The Great Commission is all about making friends. Now I know Jesus said, “Therefore, go and make disciples …” (Matthew 28:19 NLT), but Jesus himself showed that you can’t make a disciple until you first make a friend. “I no longer call you slaves, because a master doesn’t confide in his slaves. Now you are my friends, since I have told you everything the Father told me.” (John 15:15 NLT)
So what Christians have called “witnessing” for some time really should be more like building relationships. It’s what you do over the long haul of a relationship that counts so much more than door-to-door canvassing of the neighborhood.
In the movie The Big Kahuna starring Danny DeVito and Kevin Spacey, a young salesman fresh out of Baptist college goes on his first business trip to a convention with a couple seasoned veterans from his company. In an attempt to land a CEO (“The Big Kahuna”) of a very large account as a new client, the young Baptist, played surprisingly close to a real Baptist by Peter Tarrantino, ends up the unlikely one of the three who has the best shot at talking with the CEO.
But instead of talking about the company he represents and setting up his partners with a meeting, the Baptist ends up spending the whole conversation witnessing to the man about Jesus. When his co-workers find out about this, Spacey goes ballistic. A hot-headed argument ensues between Spacey and the rookie salesman over the place of religion in business, and Danny DeVito, the oldest and wisest of the three, tries to calm them both down and provides some very sensible advice. What he says to the young Baptist should be heard and considered by all Christians. It goes something like this:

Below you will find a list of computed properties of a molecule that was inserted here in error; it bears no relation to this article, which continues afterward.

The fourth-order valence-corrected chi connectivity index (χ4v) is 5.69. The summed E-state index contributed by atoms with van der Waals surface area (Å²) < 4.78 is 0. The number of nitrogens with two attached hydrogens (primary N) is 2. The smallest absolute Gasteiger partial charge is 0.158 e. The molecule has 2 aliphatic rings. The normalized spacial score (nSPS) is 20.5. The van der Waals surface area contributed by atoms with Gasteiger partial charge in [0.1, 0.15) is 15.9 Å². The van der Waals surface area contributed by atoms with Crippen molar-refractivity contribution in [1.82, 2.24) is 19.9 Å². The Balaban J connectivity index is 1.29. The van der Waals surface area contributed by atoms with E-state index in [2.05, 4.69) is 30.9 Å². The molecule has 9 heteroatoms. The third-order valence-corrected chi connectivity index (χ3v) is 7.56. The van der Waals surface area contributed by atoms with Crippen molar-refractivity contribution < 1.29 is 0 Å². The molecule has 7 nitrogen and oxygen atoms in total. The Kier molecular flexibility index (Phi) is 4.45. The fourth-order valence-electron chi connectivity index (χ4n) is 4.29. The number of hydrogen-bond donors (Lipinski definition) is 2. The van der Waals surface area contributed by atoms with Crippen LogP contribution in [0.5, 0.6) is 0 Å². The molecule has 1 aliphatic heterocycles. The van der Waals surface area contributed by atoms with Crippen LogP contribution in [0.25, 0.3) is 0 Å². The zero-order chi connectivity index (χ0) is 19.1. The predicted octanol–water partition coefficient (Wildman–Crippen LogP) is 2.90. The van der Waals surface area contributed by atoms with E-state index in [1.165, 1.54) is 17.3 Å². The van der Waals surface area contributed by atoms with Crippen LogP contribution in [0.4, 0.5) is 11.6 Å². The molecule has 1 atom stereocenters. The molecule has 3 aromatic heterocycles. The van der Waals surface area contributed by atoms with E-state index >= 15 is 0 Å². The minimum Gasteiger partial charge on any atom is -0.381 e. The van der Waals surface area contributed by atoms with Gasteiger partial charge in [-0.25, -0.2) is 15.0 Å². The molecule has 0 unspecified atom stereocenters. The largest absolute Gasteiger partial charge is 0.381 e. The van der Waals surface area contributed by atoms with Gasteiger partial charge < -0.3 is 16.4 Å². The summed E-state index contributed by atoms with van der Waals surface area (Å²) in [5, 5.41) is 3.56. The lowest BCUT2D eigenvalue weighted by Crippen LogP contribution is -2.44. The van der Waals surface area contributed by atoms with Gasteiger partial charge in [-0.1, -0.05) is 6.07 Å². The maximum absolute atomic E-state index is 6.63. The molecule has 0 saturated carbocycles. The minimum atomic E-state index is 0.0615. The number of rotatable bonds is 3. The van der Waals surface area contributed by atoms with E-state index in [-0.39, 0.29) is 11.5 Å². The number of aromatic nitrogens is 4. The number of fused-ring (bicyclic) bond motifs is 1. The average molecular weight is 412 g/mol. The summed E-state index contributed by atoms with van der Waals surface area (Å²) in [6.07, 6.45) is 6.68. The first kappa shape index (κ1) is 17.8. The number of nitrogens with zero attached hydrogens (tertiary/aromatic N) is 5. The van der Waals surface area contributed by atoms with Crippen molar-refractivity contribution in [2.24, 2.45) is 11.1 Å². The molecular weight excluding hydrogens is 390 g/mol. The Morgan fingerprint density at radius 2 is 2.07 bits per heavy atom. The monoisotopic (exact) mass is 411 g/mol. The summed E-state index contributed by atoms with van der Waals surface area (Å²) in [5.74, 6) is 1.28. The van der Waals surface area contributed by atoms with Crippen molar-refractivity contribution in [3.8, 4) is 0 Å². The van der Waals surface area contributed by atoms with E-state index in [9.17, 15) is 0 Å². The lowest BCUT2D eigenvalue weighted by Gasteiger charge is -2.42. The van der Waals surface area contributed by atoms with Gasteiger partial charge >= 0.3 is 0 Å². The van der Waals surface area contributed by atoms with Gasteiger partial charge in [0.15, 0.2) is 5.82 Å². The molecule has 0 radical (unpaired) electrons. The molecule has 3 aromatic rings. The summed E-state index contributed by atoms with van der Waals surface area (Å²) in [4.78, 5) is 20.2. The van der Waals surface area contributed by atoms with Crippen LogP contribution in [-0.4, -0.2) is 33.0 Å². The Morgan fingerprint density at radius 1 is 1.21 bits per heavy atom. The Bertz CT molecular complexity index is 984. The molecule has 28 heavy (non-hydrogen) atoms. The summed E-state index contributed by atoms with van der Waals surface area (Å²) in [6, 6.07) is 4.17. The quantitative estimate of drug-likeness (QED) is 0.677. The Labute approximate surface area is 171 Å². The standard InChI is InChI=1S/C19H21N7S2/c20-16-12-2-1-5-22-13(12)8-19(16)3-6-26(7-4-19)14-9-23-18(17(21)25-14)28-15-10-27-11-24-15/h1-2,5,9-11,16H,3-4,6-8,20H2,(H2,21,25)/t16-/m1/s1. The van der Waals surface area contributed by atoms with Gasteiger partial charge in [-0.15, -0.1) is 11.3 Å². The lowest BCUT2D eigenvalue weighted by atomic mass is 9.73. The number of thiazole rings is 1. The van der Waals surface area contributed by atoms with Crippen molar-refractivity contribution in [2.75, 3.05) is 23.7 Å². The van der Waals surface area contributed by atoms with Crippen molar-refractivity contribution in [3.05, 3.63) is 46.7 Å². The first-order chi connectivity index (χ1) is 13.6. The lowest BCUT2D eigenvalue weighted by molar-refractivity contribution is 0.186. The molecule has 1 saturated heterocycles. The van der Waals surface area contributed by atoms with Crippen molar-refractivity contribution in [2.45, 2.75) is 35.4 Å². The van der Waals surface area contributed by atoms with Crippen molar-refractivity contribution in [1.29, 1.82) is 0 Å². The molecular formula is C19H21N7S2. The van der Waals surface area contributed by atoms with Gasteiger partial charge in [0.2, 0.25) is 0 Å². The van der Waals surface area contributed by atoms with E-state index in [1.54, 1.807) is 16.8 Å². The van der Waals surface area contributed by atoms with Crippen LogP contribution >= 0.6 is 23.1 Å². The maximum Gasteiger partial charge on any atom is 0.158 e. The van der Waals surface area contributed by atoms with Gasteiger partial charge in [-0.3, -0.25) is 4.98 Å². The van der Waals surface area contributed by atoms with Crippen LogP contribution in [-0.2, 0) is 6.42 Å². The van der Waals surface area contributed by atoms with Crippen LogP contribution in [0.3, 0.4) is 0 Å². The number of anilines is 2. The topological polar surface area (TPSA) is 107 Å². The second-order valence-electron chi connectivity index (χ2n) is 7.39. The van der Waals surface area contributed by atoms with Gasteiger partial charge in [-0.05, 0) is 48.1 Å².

“The minute you lay hold of a conversation in order to steer it in a certain direction, it ceases to be a conversation, it’s a sales pitch; and you aren’t a human being anymore, you’re a marketing rep. If you really care about the man, ask him about his kids … his wife … his dreams …”
It’s the difference between pushing an agenda and truly caring for somebody. If you care about somebody, you want to know what he or she is thinking, what is the person’s hopes and dreams, joys and disappointments – in other words, what are the things that make that person human. Friendship is all about finding common ground, and it is out of this common ground that what is shared will have credibility.
John Fischer resides in Southern California with his wife, Marti and son, Chandler. They also have two adult children, Christopher and Anne. John is a published author and popular speaker.
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